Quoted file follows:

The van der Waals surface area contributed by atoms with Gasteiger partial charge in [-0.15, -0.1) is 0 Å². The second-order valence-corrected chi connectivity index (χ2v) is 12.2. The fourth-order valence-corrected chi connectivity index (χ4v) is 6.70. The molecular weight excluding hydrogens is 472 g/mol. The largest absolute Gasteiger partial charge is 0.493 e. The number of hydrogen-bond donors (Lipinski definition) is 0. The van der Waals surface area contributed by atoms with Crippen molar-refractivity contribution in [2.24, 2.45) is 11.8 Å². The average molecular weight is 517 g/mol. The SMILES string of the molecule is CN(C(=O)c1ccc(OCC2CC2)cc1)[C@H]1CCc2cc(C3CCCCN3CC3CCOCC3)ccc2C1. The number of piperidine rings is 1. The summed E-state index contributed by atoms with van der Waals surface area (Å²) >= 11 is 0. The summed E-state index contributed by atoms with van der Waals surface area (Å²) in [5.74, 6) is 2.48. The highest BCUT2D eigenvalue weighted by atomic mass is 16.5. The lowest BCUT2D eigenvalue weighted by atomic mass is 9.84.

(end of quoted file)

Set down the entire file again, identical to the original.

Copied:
The van der Waals surface area contributed by atoms with Gasteiger partial charge in [-0.15, -0.1) is 0 Å². The second-order valence-corrected chi connectivity index (χ2v) is 12.2. The fourth-order valence-corrected chi connectivity index (χ4v) is 6.70. The molecular weight excluding hydrogens is 472 g/mol. The largest absolute Gasteiger partial charge is 0.493 e. The number of hydrogen-bond donors (Lipinski definition) is 0. The van der Waals surface area contributed by atoms with Crippen molar-refractivity contribution in [2.24, 2.45) is 11.8 Å². The average molecular weight is 517 g/mol. The SMILES string of the molecule is CN(C(=O)c1ccc(OCC2CC2)cc1)[C@H]1CCc2cc(C3CCCCN3CC3CCOCC3)ccc2C1. The number of piperidine rings is 1. The summed E-state index contributed by atoms with van der Waals surface area (Å²) >= 11 is 0. The summed E-state index contributed by atoms with van der Waals surface area (Å²) in [5.74, 6) is 2.48. The highest BCUT2D eigenvalue weighted by atomic mass is 16.5. The lowest BCUT2D eigenvalue weighted by atomic mass is 9.84.